I tried to do this from a purely coordinate geometric stand point. WLOG (like you said) assume that one of the vertices of our triangle is the orgin
. Thus we are really examining
, where
are the other verticies. We may assume that
for some
. From here we break this into two cases, namely:
, or
. Clearly both cannot be zero since the origin and
are distinct points.
Case 1,
: It is clear that we assume WLOG that
and
for all other cases are analgous. Thus this triangle will have
and
for some
. Clearly seeing though that the length of
is
(since they are both on the y-axis) we may conclude that the length of
is as well. Realizing though that the lengths of
are given independently by the distance equations
and appealing once again to the equilaterallness of the triangle we may conclude that, in fact,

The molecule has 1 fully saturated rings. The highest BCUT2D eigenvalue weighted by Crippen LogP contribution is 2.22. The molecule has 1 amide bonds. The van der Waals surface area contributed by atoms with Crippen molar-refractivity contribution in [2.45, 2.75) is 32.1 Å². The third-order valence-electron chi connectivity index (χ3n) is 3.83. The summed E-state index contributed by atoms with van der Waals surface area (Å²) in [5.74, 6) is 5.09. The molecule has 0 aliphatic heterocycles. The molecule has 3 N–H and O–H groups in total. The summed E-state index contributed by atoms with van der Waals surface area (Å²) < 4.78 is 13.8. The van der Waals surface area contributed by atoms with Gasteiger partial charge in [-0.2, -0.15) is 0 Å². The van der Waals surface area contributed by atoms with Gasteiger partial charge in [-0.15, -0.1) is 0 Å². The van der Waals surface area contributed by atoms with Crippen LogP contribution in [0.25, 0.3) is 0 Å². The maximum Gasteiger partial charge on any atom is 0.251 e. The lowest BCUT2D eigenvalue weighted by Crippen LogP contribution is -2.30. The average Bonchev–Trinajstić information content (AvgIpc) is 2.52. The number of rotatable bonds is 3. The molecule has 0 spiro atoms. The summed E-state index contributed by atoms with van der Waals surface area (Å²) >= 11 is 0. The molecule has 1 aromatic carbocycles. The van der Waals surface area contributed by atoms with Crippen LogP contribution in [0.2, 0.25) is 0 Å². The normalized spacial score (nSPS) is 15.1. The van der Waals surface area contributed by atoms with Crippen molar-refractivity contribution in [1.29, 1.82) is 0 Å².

. Solving this equation yields
. As stated earlier though
and focusing mainly on
we see that
which is clearly irrational for any rational
.
Case 2,
: Now we have that
where neither
or
is zero. Constructing the midpoint
of
gives us that
and that the length of the segment
is
. Now, form
to be the median connecting
and
. If we consider the two segments
to be the restrictions of the lines
respectively we can see that
and since
we may conclue that
(now you see why we needed
). Letting
for some
again and realizing that
both lie on
we may conclude that
where
represents the change in
between the points
and
. Appealing to this we see that
. Remembering though that forming the median
bisected
we see that the new triangle formed,
is a
triangle. In particular, this tells us that
. Equating our two lengths of
gives us
and since
we may conclude that
. Thus, substitution into
gives us that
which is clearly irrational since
.
The conclusion follows.